A brandy old fashioned sweet is a classic Wisconsin Supper Club cocktail. Made with maraschino cherries, oranges, sugar, bitters, brandy, and lemon-lime soda, this vintage cocktail recipe is a must-try!
Is it too early to have a guest writer? Since my husband is “Mr. Wisconsin”, this drink is near and dear to his heart. He had a lot he wanted me to tell you about this classic cocktail recipe…so he guest-wrote the below introduction on making the PERFECT Brandy Old Fashioned Sweet.
Every stage of life has its own drink. When you’re in your early 20s, you might have gone with cheap beer, party mixers like Jack & Coke, and Trader Joe’s ‘Two Buck Chuck’ because, frankly, it was all you could afford! By your late 20s, you maybe earn a bit more money and some of your debts are paid off, so you’ve moved on to nice craft beer and *gasp* a $15 bottle of wine! By the time you reach your 30s (if you’re me, at least!), a nice cocktail is the only way to go. Perhaps spurred on by hits like ‘Mad Men’, classic cocktails have been in vogue for the past few years; in particular, the Old Fashioned is back in a big way.
The truth is, though, in Wisconsin, we never stopped drinking them. It’s not back in style because it never fell out of style here! That being said, if Don Draper walked into Wisconsin supper club and ordered an Old Fashioned, he’d be a bit surprised by what the barkeep would hand him.
The Wisconsin Old Fashioned has characteristics that set it apart from a classic Old Fashioned. First, the muddled fruit/sugar cube. Every Wisconsin Old Fashioned starts this way. Second, BRANDY. In Wisconsin, unless you say otherwise, it’s assumed you want your Old Fashioned made with brandy (instead of a spirit like whiskey). And third, soda. Every Wisconsin Old Fashioned cocktail recipe will have a healthy splash of soda (7Up if you want it sweet, or Squirt if you want it sour). Garnish with an orange slice and a cherry and you’re done!
All of these extras (muddled fruit, soda, garnish, etc.) are remnants of Prohibition. When making and selling alcohol was illegal, that certainly didn’t stop people from drinking. They would just make the stuff themselves or purchase it from a bootlegger. But the booze they may have made in their basements wasn’t up to the same quality assurance standards as the old distilleries; so, to cut the harsh taste of their homemade hooch, it became common practice to add things like sugar and fruit to mask the taste. Turns out, these additions are still enjoyed today, even with the good stuff!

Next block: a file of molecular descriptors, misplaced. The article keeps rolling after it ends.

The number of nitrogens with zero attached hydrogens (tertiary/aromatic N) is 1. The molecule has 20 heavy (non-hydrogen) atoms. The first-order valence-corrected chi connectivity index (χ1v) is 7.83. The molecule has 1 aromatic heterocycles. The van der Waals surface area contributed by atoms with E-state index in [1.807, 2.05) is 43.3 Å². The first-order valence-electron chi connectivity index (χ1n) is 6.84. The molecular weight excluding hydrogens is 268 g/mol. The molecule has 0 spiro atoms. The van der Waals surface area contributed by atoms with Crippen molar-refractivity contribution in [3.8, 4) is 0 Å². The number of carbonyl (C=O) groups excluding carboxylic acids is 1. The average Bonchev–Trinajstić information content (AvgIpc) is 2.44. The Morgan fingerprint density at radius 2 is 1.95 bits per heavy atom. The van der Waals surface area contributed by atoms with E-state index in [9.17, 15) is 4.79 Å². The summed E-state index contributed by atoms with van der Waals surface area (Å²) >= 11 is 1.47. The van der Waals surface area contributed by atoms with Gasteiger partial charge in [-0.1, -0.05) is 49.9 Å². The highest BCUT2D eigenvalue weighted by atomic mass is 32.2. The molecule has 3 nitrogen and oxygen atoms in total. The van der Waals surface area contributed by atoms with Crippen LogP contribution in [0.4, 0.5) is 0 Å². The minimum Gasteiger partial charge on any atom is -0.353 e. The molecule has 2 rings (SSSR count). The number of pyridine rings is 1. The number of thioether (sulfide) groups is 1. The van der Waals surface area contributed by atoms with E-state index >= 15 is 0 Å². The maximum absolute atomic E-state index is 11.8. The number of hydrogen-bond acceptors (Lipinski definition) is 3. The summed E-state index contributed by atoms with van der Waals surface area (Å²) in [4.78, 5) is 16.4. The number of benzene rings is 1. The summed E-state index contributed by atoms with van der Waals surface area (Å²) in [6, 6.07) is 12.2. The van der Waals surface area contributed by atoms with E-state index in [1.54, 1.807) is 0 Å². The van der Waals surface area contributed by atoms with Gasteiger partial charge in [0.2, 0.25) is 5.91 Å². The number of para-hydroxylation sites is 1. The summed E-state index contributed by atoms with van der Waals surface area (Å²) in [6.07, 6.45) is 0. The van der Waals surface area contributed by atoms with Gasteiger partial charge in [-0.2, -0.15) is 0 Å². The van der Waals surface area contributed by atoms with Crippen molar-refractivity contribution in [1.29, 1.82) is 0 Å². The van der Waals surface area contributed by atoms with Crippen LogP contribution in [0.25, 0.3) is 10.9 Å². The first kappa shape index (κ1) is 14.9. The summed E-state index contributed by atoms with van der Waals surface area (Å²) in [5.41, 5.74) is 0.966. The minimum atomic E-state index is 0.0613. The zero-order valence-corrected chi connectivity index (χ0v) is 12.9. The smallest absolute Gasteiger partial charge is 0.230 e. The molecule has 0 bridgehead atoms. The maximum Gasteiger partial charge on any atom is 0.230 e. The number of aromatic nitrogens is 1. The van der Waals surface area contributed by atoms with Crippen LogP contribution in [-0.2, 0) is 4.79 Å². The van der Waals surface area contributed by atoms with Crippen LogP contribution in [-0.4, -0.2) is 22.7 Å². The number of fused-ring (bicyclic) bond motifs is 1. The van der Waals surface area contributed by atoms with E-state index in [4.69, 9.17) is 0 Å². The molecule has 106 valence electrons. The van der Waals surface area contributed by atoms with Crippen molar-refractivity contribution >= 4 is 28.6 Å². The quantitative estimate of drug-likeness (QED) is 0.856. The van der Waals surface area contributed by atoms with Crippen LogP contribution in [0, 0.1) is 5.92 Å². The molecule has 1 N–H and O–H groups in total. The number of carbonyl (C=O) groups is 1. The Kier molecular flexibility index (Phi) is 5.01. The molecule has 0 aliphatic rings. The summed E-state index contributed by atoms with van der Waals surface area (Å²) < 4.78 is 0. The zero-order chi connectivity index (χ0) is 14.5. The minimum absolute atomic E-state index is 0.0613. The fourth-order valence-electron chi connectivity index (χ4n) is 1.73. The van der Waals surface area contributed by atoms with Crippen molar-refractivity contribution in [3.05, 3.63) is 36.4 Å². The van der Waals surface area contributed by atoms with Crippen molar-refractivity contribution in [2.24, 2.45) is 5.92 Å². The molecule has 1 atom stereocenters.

Tell Me About The Wisconsin Brandy Old Fashioned Sweet
Level of difficulty: Easy to moderate. Making the perfect Wisconsin Brandy Old Fashioned Sweet isn’t difficult, but if you don’t have basic cocktail gear (like a muddler and a jigger), you’ll have to improvise a bit.
Flavor: Two main flavors shine through this classic cocktail: boozy brandy and sweet fruit.
Texture: Smooth with a crisp fizz from the lemon-lime soda.
Time: From start-to-finish, it will take you approximately five minutes to mix up this Wisconsin Brandy Old Fashioned recipe.
Brandy: A nice brandy will be smooth, sweet, and have a mild bite. Korbel is the go-to brandy for this drink.
Bitters: You might think that, since it’s only a few dashes, you can skip the bitters. Bitters are wonderfully aromatic, though, and since so much of our sense of taste is really our sense of smell in disguise, this cocktail is at it’s best when you use bitters. Angostura bitters is the most common for this drink.
Sugar: You know I’m a huge fan of homemade simple syrup (like my chai simple syrup recipe here), but it wouldn’t be a Wisconsin Brandy Old Fashioned if you didn’t muddle the fruit into sugar. While a sugar cube (or granulated sugar in a pinch) is the classic way to make this cocktail recipe, I use brown sugar because it takes this drink to the next level.